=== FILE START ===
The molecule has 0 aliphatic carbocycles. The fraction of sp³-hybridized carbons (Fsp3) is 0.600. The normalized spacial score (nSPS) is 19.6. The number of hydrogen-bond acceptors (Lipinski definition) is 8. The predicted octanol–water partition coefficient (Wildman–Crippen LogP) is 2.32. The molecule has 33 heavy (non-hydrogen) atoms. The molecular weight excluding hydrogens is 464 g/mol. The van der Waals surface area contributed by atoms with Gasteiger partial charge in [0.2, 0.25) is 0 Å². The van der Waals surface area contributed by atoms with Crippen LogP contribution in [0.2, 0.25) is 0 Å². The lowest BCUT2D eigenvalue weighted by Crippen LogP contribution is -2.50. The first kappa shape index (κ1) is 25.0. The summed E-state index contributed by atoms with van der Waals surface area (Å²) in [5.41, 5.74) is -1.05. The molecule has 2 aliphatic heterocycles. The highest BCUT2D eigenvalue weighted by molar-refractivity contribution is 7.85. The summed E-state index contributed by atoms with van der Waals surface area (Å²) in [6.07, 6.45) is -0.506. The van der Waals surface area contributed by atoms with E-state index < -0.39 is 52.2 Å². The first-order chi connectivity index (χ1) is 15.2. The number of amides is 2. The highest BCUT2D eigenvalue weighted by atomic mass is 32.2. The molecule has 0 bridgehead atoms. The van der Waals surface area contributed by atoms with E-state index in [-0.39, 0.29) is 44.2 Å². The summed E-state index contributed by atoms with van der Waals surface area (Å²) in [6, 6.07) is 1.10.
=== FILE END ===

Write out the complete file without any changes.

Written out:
The molecule has 0 aliphatic carbocycles. The fraction of sp³-hybridized carbons (Fsp3) is 0.600. The normalized spacial score (nSPS) is 19.6. The number of hydrogen-bond acceptors (Lipinski definition) is 8. The predicted octanol–water partition coefficient (Wildman–Crippen LogP) is 2.32. The molecule has 33 heavy (non-hydrogen) atoms. The molecular weight excluding hydrogens is 464 g/mol. The van der Waals surface area contributed by atoms with Gasteiger partial charge in [0.2, 0.25) is 0 Å². The van der Waals surface area contributed by atoms with Crippen LogP contribution in [0.2, 0.25) is 0 Å². The lowest BCUT2D eigenvalue weighted by Crippen LogP contribution is -2.50. The first kappa shape index (κ1) is 25.0. The summed E-state index contributed by atoms with van der Waals surface area (Å²) in [5.41, 5.74) is -1.05. The molecule has 2 aliphatic heterocycles. The highest BCUT2D eigenvalue weighted by molar-refractivity contribution is 7.85. The summed E-state index contributed by atoms with van der Waals surface area (Å²) in [6.07, 6.45) is -0.506. The van der Waals surface area contributed by atoms with E-state index < -0.39 is 52.2 Å². The first-order chi connectivity index (χ1) is 15.2. The number of amides is 2. The highest BCUT2D eigenvalue weighted by atomic mass is 32.2. The molecule has 0 bridgehead atoms. The van der Waals surface area contributed by atoms with E-state index in [-0.39, 0.29) is 44.2 Å². The summed E-state index contributed by atoms with van der Waals surface area (Å²) in [6, 6.07) is 1.10.